SAN FRANCISCO (KGO) -- It looks like the University of California students won't find out any time soon if they will pay a tuition increase next school year.
ABC7 News was at the UC regents meeting in San Francisco on Wednesday when several students stripped down to their underwear as they protested against a proposed 25 percent tuition increase.
Governor Brown and UC President Janet Napolitano were there to give an update on budget negotiations.
Neither one gave much information on what they have discussed privately, but the governor stood firm on controlling spending at UC campuses.
"We are going to spend a lot of money. The question is how to get the most for what we invest. Of course, at the end of the day, my goal is to spend a little less money than the people I am talking to want," said Governor Jerry Brown.
Some of the most vocal student protests in recent weeks over possible tuition hikes have occurred at UC Santa Cruz. For them, it's a matter of how much that increase will be and whether they'll be able to afford it.
"It's really kind of tearing our student body apart," said Lexie Tapke, freshman at UC Santa Cruz.
Tapke says she is worried about the cost of college going up. "You never know, I might have to transfer somewhere else that's a lot cheaper, to a state school or even have to drop out," she said.
Two weeks ago, student protesters managed to shut down the UCSC campus as students blocked peers and staff from traveling in and out of campus by vehicle for almost the entire day.
This afternoon in San Francisco, administrators announced that it would not be expanding enrollment for in-state freshmen and transfer students in the fall, unless more state revenues were appropriated.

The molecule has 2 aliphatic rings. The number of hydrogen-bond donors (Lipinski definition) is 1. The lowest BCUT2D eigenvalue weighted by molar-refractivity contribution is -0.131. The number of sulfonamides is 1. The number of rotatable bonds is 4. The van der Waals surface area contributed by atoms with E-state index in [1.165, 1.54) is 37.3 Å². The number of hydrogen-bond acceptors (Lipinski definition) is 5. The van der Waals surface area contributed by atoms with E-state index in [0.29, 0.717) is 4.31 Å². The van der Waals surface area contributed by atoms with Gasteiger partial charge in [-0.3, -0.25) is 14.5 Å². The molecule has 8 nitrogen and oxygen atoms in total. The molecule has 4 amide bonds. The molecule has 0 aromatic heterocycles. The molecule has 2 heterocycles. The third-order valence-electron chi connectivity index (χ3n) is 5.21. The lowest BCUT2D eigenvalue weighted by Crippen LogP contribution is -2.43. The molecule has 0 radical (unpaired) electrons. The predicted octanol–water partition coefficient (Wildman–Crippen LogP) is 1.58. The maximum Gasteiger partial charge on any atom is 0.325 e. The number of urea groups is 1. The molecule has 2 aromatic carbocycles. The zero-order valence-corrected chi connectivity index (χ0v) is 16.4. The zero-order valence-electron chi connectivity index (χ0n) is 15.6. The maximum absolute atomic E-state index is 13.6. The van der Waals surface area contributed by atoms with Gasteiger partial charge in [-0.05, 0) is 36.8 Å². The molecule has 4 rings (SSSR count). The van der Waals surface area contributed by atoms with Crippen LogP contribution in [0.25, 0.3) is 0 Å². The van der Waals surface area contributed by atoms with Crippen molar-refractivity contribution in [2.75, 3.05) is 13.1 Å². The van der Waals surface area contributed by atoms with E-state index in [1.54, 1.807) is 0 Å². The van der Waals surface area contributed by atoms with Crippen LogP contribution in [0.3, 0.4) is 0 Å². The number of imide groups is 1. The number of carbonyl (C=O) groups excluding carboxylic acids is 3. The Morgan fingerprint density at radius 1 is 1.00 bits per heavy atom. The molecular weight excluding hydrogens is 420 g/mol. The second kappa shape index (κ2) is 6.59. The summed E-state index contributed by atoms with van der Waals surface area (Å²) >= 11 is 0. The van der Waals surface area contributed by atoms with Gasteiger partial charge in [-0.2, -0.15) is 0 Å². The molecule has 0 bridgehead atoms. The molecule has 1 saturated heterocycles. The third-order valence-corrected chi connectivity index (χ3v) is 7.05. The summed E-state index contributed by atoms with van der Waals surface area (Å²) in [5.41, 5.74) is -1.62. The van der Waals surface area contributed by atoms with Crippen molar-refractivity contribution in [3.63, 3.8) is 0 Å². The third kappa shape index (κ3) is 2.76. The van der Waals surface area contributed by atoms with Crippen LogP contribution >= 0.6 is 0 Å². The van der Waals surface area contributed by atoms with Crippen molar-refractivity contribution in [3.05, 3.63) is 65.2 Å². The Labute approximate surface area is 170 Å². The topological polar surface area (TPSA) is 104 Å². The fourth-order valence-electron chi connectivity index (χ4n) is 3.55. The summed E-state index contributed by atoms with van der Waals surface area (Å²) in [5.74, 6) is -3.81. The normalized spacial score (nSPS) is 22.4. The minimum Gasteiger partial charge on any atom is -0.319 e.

Now at issue now is a proposal to raise UC tuition and fees by five percent each of the next five years. That equates to nearly a 28 percent increase by the year 2019.
Fifth-year student, and Los Angeles native, Luz Portillo says she's worried about what could happen next.
"I have a sister who's going to college pretty soon, so these tuition increases will actually be affecting my family, as well as my friends, who are still a part of this campus," said Portillo.
Student Assembly Officer Max Hufft says more needs to be done to protect the system for generations to come. "Less ideas will get challenged because we get more of the same type of person, and we don't see a really diverse student body," said Hufft.
"It's public education, and now it's turning into something that is only for the elite," said Tapke.
Strong words from students who hope that the regents will hear them out.
Brown and Napolitano will meet again in April. Students may have to wait until June to learn if tuition will stay frozen or go up five percent in the fall.
VIDEO: UC President Janet Napolitano reflects on UC's future
For full coverage on recent tuition hikes, click here.